Working for a small or big company – which is best?

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Is it better working for a small company or a big one? The answer will depend on what’s most important to you in your career. There are eight key factors that separate small companies and their larger counterparts, and looking at each in turn could help you decide what’s best for you.

Whether you’re considering leaving a corporate job for a small company, or vice versa, it helps to take stock of the main differences.

1. Perks and rewards

You’ll generally find that the larger a company is, the more it will offer in a typical employment package. That could mean free private healthcare, more generous pension contributions or even wellness packages. Some corporates provide subsidised coffee shops, cafes and/or onsite gyms.

Employee Assistance Programmes are also common, offering free counselling, legal advice or other support to members of staff.

These elements may be available with some smaller companies, or there will be different, more bespoke benefits. A small wellness centre might offer you free spa treatments, for example, or a holiday lettings firm might give employees free or discounted weekend breaks. Many small organisations automatically give you an extra day off for your birthday.

2. Resources

If you’re used to certain tools to do your job, check whether you would have access to these in a smaller company. Smaller firms tend to keep a close eye on budgeting, which often means that expensive software or equipment may not be a feasible investment.

On the flip side, larger organisations often lack budgetary management, which means that costs aren’t managed effectively which can affect profits and ultimately, bonuses.

3. Working in different locations

The norm for a small business is that it operates from a single location, or a small number of offices. A large corporate may have locations nationwide or even globally. If business travel opportunities are important to you, it is often easy to transfer to new destinations within a large company.

This is obviously less available in a small business. That said, in an entrepreneurial environment you could have the option to create your own branch or franchise in a brand new location.

4. Predictability

Some people thrive in an environment where they know what’s expected and their job is steady and cyclical. Others find this doesn’t give them the variety and challenge they seek at work.

A larger business is more likely to present you with stable, predictable working conditions, while a small company could be more fluid, with unpredictable new challenges, opportunities and directions. Which suits you best is down to your personality and preferences.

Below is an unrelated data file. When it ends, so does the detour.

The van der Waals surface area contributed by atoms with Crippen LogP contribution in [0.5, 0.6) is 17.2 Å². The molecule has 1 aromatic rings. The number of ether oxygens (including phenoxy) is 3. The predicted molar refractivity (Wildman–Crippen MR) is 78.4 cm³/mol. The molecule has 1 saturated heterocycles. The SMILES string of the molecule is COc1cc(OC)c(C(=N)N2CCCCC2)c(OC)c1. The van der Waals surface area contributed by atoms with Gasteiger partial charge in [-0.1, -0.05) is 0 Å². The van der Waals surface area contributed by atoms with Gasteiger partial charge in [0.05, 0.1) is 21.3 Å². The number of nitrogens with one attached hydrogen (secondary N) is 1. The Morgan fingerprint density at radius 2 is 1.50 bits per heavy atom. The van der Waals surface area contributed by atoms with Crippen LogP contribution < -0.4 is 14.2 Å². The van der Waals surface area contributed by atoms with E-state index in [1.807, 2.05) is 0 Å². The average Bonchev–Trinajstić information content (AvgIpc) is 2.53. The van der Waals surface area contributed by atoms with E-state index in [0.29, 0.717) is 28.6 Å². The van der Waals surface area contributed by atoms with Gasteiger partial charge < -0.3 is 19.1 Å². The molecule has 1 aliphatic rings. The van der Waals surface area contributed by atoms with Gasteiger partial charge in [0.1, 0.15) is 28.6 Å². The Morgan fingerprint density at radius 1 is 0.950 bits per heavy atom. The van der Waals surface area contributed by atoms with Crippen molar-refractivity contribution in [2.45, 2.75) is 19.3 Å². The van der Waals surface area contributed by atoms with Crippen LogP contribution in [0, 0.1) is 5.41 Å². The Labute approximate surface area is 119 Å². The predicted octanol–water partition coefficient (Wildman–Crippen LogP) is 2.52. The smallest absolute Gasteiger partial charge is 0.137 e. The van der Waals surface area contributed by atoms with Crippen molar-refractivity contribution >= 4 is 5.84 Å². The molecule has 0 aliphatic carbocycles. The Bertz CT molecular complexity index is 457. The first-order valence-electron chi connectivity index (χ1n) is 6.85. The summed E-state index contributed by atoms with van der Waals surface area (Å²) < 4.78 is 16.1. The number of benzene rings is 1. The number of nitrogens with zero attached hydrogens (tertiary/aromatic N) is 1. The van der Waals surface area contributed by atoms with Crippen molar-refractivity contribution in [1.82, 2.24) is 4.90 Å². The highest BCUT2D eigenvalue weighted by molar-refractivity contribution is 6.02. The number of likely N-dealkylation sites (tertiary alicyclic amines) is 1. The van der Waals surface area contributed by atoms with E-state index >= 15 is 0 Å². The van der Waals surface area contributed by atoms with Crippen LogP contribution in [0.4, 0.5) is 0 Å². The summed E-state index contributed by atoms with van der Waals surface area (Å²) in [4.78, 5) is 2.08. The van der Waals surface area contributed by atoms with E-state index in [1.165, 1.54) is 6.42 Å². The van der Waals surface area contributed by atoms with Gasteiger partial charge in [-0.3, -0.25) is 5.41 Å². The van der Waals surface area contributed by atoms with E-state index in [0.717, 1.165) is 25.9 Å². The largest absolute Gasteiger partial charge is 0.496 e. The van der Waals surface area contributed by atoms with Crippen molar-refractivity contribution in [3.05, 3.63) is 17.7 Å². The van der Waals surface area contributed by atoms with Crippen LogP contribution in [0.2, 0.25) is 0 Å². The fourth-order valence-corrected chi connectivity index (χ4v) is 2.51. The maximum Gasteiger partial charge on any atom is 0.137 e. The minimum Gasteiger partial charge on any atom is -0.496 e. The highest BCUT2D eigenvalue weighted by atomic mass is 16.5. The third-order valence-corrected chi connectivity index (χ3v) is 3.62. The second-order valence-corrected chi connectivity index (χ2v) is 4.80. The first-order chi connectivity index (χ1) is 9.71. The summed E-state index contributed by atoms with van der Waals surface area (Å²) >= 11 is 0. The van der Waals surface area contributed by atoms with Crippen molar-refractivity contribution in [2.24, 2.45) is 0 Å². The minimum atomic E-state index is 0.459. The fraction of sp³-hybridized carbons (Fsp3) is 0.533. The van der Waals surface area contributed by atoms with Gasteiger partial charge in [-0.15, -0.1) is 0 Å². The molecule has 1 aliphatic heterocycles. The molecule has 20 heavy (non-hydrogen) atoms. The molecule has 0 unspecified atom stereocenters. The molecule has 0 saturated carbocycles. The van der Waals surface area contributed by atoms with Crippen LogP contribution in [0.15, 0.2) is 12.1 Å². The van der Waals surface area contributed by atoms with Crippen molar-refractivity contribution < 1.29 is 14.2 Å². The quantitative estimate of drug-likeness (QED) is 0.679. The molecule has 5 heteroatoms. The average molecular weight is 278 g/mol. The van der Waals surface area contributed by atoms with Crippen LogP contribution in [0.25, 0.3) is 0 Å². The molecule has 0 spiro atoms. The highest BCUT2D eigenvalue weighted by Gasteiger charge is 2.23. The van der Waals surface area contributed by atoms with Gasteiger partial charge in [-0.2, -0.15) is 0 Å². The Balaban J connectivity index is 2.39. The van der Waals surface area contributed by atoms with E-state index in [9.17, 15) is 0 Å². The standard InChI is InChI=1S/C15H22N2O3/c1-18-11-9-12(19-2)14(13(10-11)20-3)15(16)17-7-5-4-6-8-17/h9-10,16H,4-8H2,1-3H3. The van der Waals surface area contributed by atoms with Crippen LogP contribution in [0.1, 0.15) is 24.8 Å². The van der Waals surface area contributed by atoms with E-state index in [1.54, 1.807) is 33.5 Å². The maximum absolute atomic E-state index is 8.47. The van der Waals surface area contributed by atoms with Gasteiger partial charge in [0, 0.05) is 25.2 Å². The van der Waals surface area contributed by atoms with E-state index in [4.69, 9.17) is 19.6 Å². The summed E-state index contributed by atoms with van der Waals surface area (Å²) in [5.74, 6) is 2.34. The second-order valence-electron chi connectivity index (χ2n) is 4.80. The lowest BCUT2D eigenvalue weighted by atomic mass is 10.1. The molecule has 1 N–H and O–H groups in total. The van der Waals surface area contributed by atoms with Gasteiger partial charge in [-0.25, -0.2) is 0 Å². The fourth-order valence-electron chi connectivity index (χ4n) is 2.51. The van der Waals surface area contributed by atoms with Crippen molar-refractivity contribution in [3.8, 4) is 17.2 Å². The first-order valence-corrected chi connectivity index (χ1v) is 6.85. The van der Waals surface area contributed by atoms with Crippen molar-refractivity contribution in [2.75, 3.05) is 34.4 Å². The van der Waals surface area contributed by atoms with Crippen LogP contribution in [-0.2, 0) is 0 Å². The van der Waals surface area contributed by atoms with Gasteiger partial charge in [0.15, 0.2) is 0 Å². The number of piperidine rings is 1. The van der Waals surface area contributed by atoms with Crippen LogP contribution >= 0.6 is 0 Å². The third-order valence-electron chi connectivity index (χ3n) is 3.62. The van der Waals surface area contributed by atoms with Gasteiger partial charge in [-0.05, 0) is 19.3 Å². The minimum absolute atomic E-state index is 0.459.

5. Recognition

Different sizes of company will recognise people in different ways. At a large business your success might be recognised at an annual award event or a conference, or via an email from someone senior.

A smaller business might take a more personal approach – a literal thank you, a celebration event or a gift chosen especially for you. In a small business, good performance is often much more visible and is likely to lead to progression at work.

6. Career pathways

Are you motivated by a clear pathway of progression, or the opportunity to follow your passion wherever it takes you? Many large businesses set out career pathways, giving everyone clarity about what they can expect in terms of development and progress up the corporate ladder.

In a small business, you can certainly request this level of clarity, but in reality your role may evolve alongside the company. It’s a more organic approach that some people love – where they develop their skills and expertise to meet business demands.

7. Colleague relationships

One of the most-mentioned benefits of working with a small business is that it can often be a much more collegiate, supportive environment than a large organisation. In a big company, people can see one another as career competition, which gives rise to office politics and, sometimes, bullying at work.

In a smaller organisation, where everyone knows their role and strong teamwork is the route to success, it’s common to find greater trust. Small companies rarely have to work on their culture, which is a regular focus in big organisations. That said, if individuals in a small company do clash, it’s a more difficult situation to manage.

Working for a small or big company…?

In assessing the benefits of working with a small business vs a large one, it’s usually a very personal decision. Working for a small company can really suit some people, while others might find the environment stifling or chaotic.

Making the right choice for you is a blend of assessing the practicalities and going with your gut feeling. It’s sure to be a good move, either way.



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